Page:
The government is steadily accelerating negotiations with Japan on civil nuclear cooperation.
The previous round of formal negotiations was on November 7-8. This was only a couple of weeks after a massive earthquake struck Japan’s east coast; a tsunami advisory was issued for the Fukushima area, where there was a notorious accident, in the wake of a quake, in early 2011.
“Both sides discussed the civil nuclear cooperation agreement and sought to iron out all pending issues,” a senior ministry of external affairs official told Business Standard. This was also apparently discussed during the meeting between External Affairs Minister Salman Khurshid and Japan foreign minister Fumio Kishida, on the sidelines of the recently concluded Asia-Europe Foreign Ministers Meeting.
Formal negotiations to establish a civil nuclear deal with Japan started in June 2010 in Tokyo, followed by consecutive rounds in October (Delhi) and November (Tokyo). However, India slowed the pace of negotiations in the the aftermath of the Fukushima nuclear accident in March 2011. The talks were revived in May this year by Prime Minister Manmohan Singh and his Japanese counterpart Shinzo Abe.
“Negotiations are underway. The two Prime Ministers have instructed that the negotiations have to be accelerated and meetings have been held. The two foreign ministers also shared the view that we need to continue to accelerate the negotiations,” said Koichi Mizushima, deputy press secretary of Japan’s foreign ministry. He said both sides needed to show “some flexibility to conclude negotiations”.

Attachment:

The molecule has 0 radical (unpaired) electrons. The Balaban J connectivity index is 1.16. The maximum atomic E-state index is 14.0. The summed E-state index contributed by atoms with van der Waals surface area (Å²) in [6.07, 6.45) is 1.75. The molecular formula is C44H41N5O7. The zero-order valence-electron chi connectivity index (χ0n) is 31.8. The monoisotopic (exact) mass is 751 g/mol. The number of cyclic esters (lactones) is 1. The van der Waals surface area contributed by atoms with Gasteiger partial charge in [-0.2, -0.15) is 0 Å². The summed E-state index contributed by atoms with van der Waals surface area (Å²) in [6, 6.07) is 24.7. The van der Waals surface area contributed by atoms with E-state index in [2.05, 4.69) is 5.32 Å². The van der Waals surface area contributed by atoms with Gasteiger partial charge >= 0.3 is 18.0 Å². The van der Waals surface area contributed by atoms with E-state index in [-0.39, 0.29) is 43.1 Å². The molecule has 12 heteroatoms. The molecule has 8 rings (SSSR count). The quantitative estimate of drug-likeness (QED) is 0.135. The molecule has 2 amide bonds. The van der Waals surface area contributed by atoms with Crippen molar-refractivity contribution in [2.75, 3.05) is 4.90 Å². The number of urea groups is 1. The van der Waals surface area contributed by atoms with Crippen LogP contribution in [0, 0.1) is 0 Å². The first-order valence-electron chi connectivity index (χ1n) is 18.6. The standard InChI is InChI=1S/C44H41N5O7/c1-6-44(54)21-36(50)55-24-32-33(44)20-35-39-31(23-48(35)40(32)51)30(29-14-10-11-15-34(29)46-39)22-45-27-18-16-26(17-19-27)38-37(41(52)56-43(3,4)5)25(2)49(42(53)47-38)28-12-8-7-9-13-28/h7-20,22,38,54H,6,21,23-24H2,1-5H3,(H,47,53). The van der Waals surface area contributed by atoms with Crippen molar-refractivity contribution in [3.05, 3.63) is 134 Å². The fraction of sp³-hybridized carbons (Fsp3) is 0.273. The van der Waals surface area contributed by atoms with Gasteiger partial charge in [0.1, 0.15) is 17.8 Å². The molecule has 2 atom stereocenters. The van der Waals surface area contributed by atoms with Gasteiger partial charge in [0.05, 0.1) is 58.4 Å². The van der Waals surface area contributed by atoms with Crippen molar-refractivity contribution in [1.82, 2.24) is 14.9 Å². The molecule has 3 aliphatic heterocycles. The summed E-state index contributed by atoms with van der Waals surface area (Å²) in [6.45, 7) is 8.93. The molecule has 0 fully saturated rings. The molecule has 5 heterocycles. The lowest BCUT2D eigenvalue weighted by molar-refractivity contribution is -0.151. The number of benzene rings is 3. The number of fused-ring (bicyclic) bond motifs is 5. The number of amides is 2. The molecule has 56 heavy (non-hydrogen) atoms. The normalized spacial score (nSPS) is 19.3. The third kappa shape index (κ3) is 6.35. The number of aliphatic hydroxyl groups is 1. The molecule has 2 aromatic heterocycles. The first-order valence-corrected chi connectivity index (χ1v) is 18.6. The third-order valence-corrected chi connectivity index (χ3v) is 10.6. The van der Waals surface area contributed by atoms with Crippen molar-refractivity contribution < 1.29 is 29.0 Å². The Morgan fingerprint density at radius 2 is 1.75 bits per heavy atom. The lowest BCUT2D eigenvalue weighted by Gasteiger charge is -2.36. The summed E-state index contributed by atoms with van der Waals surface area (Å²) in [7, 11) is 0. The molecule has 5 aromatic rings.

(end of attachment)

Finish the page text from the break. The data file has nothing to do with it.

India has inked deals on cooperation in nuclear energy with a host of countries — the US, France, South Korea, Canada and Australia, among others. The governmenta aims to achieve a nuclear power capacity of 63,000 Mw by 2032, from the current installed capacity of 4,780 Mw.
Japanese energy companies are eagerly waiting for the deal with India. as they see huge potential in helping India build nuclear plants, competing with US and French suppliers. Also, Japanese companies have stakes in all US and French firms which would be setting up nuclear power plants in India, according to a report by the Institute for Defence Studies and Analyses.